As for personalized, attentive service, they left me behind in a hotel in Abuja earlier this year. We were parked in a hotel for a day after fumes were detected in our tired jumbo and we had to do an emergency landing in Nigeria. Had to grab a cab by myself to make it to the plane in time, alone in a notoriously dangerous country and without my passport (held by BA as we were not supposed to be here). When I called BA, the answer was “rush so the plane doesn’t go without you”. And I was traveling first class. Imagine the same thing with an older person, 100 miles from Boko Haram land.
    Needless to say they never accepted responsibility for anything.
    I make my best to avoid them at any cost. They’re not just a serious airline.

  21. In light of the change of AA award chart, and cutting the number of SWUs from 8 to 4. Is your opinion still the same?

    It is hard to decide. I am AA exec plat, and my mom and dad are BA gold (they couldnt qualify for AA exec plat as they qualify BA gold with many medium to long haul J fare.)

  22. I totally agree, but come from a slightly different perspective. I consider myself a frequent business traveller, but my flights are within Europe ( as a European), so the new tier point structure makes it virtually impossible to hit even 600. As sometimes a “tired business traveler” the whole lounge/early boarding perks really made BA flying worthwhile.

    The tier point reward structure is so silly now, and biased towards full business tickets or businesses that can afford to pay full economy ( who in their right mind would pay some of the full fairs ), that even trying to capture the tier points seems a waste of time.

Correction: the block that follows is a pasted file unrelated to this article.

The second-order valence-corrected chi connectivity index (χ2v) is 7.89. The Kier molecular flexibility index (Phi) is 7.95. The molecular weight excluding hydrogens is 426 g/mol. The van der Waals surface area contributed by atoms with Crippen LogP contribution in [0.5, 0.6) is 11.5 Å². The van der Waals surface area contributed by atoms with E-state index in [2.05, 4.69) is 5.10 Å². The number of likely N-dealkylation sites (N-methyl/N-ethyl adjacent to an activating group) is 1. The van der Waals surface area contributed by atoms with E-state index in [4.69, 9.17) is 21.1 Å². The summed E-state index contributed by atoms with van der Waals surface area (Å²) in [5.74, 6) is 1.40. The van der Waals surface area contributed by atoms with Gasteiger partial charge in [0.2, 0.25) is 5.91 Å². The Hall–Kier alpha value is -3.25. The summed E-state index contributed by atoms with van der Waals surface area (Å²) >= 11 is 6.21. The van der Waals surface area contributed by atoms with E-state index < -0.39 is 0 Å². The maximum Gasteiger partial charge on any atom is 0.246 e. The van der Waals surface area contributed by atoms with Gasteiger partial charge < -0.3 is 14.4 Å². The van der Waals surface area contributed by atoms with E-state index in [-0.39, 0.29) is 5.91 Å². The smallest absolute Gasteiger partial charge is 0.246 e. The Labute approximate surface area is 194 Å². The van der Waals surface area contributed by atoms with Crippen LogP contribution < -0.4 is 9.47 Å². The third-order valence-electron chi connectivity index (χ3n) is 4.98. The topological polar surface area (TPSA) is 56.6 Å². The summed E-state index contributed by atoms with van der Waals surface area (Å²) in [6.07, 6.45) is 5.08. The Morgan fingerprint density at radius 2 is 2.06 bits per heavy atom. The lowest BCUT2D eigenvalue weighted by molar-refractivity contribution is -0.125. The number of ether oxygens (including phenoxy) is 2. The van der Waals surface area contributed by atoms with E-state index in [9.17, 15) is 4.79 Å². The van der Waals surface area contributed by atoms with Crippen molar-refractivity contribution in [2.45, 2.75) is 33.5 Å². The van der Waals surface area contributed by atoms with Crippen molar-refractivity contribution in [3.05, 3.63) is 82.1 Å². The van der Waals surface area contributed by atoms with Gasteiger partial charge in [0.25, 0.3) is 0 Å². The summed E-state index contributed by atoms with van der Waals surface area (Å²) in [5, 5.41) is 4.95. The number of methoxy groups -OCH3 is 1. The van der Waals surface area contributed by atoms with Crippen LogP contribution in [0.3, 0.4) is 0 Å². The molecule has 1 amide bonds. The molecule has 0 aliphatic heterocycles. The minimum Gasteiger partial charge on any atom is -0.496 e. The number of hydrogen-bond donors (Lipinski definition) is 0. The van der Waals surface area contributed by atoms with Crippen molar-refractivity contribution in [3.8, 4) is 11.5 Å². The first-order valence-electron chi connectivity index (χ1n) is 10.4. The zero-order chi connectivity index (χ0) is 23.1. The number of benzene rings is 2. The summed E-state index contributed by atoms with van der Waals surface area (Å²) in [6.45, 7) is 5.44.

BA need to be very careful because whilst I get the “Vampire Squid” bankers pay more money for their tickers, they are also totally price insensitive ! However, the vast majority of business travelers are like me, and have to consider the sense of staying loyal to BA to get the Exec privileges. Normally businesses will take their business away to the other perfectly good carriers.

    I understand that there were some issues with too many Bronze/Silver/Gold members, but BA seem to have designed a reward system that doesn’t acknowledge frequent travelers who actually really benefit from the lounges.

  23. Would be great to see an analysis of AA vs. BA for using points on long haul. BA adds a ridiculous “surcharge” that often makes it more expensive with points than simply booking directly on a discounted fare. In addition, even as a Gold BA member, I rarely find the dates I need.

  24. So I have been BA Gold Guest List/Concorde Room for 3 years but will not make Concorde Room this time around. BA’s poor attitude to passengers makes me look to book as many non-BA OneWorld alternatives as possible in the future (LHR-JFK, LHR-LAX with AA mainly). The question is whether to “throw the baby out with the bath water” and shift to AA’s Advantage Awards or just fly AA and credit my BAEC?

  25. i am aa exec plat but my 3 years old niece and my 70s year old parent are both ba gold with 2500 tier points a year.

    why? ba tier points is much easier to earn and they wouldnt make oneworld emerald if they credit to aa.

    they travel for leisure and they dont mileage running like me. ba is the only choice for them to make emerald.
    none of them care too much about rewards flight, but redeeming 15000 avois for hkg bkk return in economy with access to CX F lounge makes my dad a happy camper.

    my dad makes a point that he cares more about accessing to first lounge (cx in hk) then trying to maximize the mileage rewards (like crediting to alaska)